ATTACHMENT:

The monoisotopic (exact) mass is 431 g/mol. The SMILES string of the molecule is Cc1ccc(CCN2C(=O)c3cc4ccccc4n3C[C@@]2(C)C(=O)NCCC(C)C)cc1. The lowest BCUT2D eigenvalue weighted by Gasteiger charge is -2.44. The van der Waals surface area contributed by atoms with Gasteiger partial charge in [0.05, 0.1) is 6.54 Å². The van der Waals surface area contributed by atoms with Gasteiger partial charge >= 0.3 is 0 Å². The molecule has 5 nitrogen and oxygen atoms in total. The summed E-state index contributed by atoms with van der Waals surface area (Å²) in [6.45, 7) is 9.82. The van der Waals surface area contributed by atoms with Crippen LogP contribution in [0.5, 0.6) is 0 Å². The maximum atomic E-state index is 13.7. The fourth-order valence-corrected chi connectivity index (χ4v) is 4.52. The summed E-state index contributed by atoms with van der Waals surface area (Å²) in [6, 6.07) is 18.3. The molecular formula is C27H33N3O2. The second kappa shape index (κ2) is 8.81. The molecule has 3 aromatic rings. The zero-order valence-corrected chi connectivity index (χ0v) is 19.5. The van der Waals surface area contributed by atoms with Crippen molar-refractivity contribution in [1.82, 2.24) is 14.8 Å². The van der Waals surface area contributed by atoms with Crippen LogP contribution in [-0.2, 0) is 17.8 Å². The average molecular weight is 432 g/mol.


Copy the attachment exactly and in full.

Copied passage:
The monoisotopic (exact) mass is 431 g/mol. The SMILES string of the molecule is Cc1ccc(CCN2C(=O)c3cc4ccccc4n3C[C@@]2(C)C(=O)NCCC(C)C)cc1. The lowest BCUT2D eigenvalue weighted by Gasteiger charge is -2.44. The van der Waals surface area contributed by atoms with Gasteiger partial charge in [0.05, 0.1) is 6.54 Å². The van der Waals surface area contributed by atoms with Gasteiger partial charge >= 0.3 is 0 Å². The molecule has 5 nitrogen and oxygen atoms in total. The summed E-state index contributed by atoms with van der Waals surface area (Å²) in [6.45, 7) is 9.82. The van der Waals surface area contributed by atoms with Crippen LogP contribution in [0.5, 0.6) is 0 Å². The maximum atomic E-state index is 13.7. The fourth-order valence-corrected chi connectivity index (χ4v) is 4.52. The summed E-state index contributed by atoms with van der Waals surface area (Å²) in [6, 6.07) is 18.3. The molecular formula is C27H33N3O2. The second kappa shape index (κ2) is 8.81. The molecule has 3 aromatic rings. The zero-order valence-corrected chi connectivity index (χ0v) is 19.5. The van der Waals surface area contributed by atoms with Crippen molar-refractivity contribution in [1.82, 2.24) is 14.8 Å². The van der Waals surface area contributed by atoms with Crippen LogP contribution in [-0.2, 0) is 17.8 Å². The average molecular weight is 432 g/mol.